Job Descriptions Help Site

by Dexter A. Hansen
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The Job Description Handbook -- Paperback; Margaret Mader-Clark

The Handbook of Model Job Descriptions -- Barry Cushway  Hardcover Paperback 

Perfect Phrases for Writing Job Descriptions: Hundreds of Ready-to-Use Phrases for Writing Effective, Informative, and Useful Job Descriptions (Perfect Phrases Series) --  Carole Martin Kindle (2013)   Paperback (2013)

Dictionary of Occupational Titles printed by the US Government Printing Office

Flowcharts Usage: Get An Introduction To The Use Of Flowcharts As A Process Design December 23, 2022
by Irving Brangan) 


Visualize Complex Processes with Microsoft Visio: A guide to visually creating, communicating, and collaborating business processes efficiently
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Job Descriptions

How to Use This Site



The job descriptions on this site are provided as examples of job descriptions that have worked to meet requirements for the management responsibility aspect of the ISO 9000 standard, ISO 13485 Medical Device Standard or the Sarbanes-Oxley Act. They are not intended to meet all aspects relating to Equal Opportunity Employment Laws or other specialized purposes.

Job Descriptions  

Job descriptions are one of those items that people who have not been initiated via a Lead Auditor Course or more painfully, by an audit, do not do because they don't see the term job descriptions in the ISO 9000 Standard. There are a number of inter-related reasons a Registrar's Auditors expect them. This is one of those items where you either create job descriptions or put a number of employee's job responsibilities as they relate to quality into your procedures.

Job descriptions are about the most un-fun task a manager or human resources person ever has to do. While job descriptions are very useful for determining compensation levels, identifying quality responsibilities and being used as specifications for finding new employees, writing them can be dull, dull, dull.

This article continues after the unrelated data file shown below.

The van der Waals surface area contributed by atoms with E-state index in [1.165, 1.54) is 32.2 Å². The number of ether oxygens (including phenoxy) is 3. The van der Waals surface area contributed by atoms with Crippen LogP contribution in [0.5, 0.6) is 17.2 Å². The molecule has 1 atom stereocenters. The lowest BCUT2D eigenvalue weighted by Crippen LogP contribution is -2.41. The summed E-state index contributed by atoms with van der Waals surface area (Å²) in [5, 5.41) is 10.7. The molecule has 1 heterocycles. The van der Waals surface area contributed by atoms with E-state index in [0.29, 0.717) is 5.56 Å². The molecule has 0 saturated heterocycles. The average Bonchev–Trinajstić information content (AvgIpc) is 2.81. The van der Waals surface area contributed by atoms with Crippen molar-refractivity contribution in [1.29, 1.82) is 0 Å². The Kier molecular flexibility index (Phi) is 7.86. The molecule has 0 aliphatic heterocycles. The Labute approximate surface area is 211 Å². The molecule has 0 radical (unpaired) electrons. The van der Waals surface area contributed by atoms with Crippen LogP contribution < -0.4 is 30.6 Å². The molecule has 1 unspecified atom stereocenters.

From a quality system implementation stand point, I have found it easier to put the job descriptions in the Human Resources Department as stand alone documents and keep them out of the procedures. Resumes on file also help show prior experience to auditors, where current training is not available, however, the appropriate job skills exist.

Job Descriptions are as follows:
Account Representative Director of Marketing Lead Internal Quality System Auditor Program/Product Manager
Applications Engineer Director of Research & Development Materials Handler / Coordinator Purchasing Coordinator / Expeditor
Buyer Director of Sales President Quality Manager / Director
Design Manager Document Control Manager Manufacturing Engineer Test Technician
Director of Engineering Engineering Technician Assembler / Production Operator
Human Resources Manager/Director General Manager/Director of Unit Business Product Engineer
Director of Operations Internal Quality System Auditor Product Engineering Manager

How to Use This Site

The most direct way I know of to get the task completed is to get the person or persons responsible for supervising the employees to write the descriptions. They know what the job, educational and quality requirements are for those who work for them.

What I have done, and others I have went through this with, is to use the format in the job descriptions I have on this web site and address each section. I typically provide "Sample" descriptions, such as the ones I have posted to them and have the managers "correct" the descriptions. It is helpful to provide job descriptions that are similar to those of the people they are trying to write them for. It makes it easier for them to write job descriptions if they can see what is wanted.

As I have stated, in the ISO 9000 standard, there is nothing requiring a job description. It is implied and expected. I have them kept in Human Resources and have Human Resources update them annually, as a minimum, to ensure I have one for everyone, company president included. Be sure to address the quality requirements. ISO auditors look for that as well.

A second method is to is to go to the Dictionary of Occupational Titles printed by the US Government Printing Office. This is sometimes hard to find in some libraries, however, is not the easiest book to use. It is also only updated every decade or so.

Another method I recommended is to do a job search on the Internet for the type of jobs you have to write descriptions for. Professional and Human Resources recruiters write nice ones to identify qualified candidates.


I do retain my copyright of these descriptions, which means you can use them for your business's job descriptions or modify them to work for your needs, just don't publish them on another web site or in any publications without my permission. For additional information, refer to the Legal Page.   

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Copyright Dexter A. Hansen